May 30, 2012 at 3:03 PM ET
What is lauded as the "smallest possible" five-ringed structure has been created and imaged by a team of European scientists who are clearly getting excited for the 2012 Summer Olympics in London.
The structure — a synthetic molecule called olympicene — measures just 1.2 nanometers in width, which is about 100,000 times thinner than a human hair.
The Royal Society of Chemistry’s Richard Graham dreamed up the concept while doodling in a planning meeting. "I wondered: could someone actually make it, and produce an image of the actual molecule," he said in a news release.
The short answer is yes.
To do so, he partnered with colleagues at the University of Warwick and IBM-Research, Zurich, who synthesized the molecule, then imaged it using noncontact atomic force microscopy, a technique pioneered by the computer giant in 2009.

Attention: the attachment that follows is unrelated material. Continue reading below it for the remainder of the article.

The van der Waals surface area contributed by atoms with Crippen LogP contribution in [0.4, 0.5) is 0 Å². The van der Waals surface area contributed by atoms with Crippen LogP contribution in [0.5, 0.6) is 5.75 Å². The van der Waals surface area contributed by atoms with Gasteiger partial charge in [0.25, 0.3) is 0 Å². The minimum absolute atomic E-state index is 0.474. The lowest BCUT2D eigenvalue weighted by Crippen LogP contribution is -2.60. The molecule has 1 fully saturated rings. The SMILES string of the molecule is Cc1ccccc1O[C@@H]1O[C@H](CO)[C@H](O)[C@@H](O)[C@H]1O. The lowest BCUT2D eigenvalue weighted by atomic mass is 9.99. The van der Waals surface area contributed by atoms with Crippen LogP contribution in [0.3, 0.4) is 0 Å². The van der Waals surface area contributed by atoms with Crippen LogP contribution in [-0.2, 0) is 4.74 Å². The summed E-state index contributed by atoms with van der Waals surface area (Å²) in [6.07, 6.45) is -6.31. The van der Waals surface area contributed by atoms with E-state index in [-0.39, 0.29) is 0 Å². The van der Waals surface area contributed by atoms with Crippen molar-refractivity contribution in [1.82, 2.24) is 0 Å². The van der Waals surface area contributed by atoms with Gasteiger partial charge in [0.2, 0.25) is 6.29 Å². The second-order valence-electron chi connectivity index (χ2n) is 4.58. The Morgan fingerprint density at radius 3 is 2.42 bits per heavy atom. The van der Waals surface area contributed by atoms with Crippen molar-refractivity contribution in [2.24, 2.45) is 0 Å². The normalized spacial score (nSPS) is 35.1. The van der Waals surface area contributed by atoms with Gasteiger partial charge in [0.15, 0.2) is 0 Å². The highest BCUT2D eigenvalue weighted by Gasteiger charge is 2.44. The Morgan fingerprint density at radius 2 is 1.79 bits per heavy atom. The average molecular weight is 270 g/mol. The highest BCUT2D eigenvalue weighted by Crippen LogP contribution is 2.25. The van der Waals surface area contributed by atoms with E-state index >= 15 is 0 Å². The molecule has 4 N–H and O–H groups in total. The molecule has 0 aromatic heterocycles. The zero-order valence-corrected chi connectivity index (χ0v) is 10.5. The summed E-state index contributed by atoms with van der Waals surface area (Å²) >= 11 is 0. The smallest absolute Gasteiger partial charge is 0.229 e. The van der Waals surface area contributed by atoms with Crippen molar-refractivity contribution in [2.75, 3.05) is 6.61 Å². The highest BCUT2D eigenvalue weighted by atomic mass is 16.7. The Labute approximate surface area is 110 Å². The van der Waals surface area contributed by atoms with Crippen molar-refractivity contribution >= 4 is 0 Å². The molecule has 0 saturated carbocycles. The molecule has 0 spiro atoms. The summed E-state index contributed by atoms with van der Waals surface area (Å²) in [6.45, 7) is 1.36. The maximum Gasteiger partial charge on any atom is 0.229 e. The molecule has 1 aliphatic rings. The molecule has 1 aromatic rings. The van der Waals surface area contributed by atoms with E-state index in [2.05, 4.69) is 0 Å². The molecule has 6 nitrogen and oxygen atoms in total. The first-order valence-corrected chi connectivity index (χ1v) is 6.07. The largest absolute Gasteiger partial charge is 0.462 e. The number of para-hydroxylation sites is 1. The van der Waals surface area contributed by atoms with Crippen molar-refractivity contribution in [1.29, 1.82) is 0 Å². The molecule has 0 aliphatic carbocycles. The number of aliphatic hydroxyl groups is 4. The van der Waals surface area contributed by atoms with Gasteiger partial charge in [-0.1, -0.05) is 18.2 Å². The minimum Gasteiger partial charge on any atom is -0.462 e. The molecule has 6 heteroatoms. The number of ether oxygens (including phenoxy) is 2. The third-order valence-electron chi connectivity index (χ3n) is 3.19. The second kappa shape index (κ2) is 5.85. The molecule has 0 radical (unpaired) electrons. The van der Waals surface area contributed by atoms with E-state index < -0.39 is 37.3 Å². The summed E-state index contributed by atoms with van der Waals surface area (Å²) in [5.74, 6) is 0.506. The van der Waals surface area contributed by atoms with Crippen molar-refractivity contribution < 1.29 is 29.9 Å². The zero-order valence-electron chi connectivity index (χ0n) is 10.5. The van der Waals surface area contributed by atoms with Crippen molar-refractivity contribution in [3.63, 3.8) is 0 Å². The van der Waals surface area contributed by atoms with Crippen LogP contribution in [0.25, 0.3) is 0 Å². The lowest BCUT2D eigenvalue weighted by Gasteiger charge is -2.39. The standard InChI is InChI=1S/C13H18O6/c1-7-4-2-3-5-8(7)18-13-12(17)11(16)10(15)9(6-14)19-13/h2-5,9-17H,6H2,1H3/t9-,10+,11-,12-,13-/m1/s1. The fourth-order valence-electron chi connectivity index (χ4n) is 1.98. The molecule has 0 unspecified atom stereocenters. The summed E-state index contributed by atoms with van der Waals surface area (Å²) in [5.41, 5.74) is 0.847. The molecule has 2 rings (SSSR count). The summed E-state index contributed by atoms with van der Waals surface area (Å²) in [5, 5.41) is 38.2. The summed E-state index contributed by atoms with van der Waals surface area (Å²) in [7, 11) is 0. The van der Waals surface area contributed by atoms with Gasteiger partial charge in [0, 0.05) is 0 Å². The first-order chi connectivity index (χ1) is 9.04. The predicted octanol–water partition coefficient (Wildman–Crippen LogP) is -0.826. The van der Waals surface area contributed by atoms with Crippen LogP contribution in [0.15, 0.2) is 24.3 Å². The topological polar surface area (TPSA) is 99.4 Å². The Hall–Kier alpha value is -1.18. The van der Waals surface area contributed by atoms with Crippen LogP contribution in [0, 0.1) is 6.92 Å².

In addition to the scientific challenge of creating and imaging the molecule in time for the Olympics, the team says the compound, which is similar to the wonder-material graphene, may have real-world applications in energy and lighting, such as solar cells and LEDs.
Check out the video below for more information on the feat.
John Roach is a contributing writer for msnbc.com. To learn more about him, check out his website and follow him on Twitter. For more of our Future of Technology series, watch the featured video below.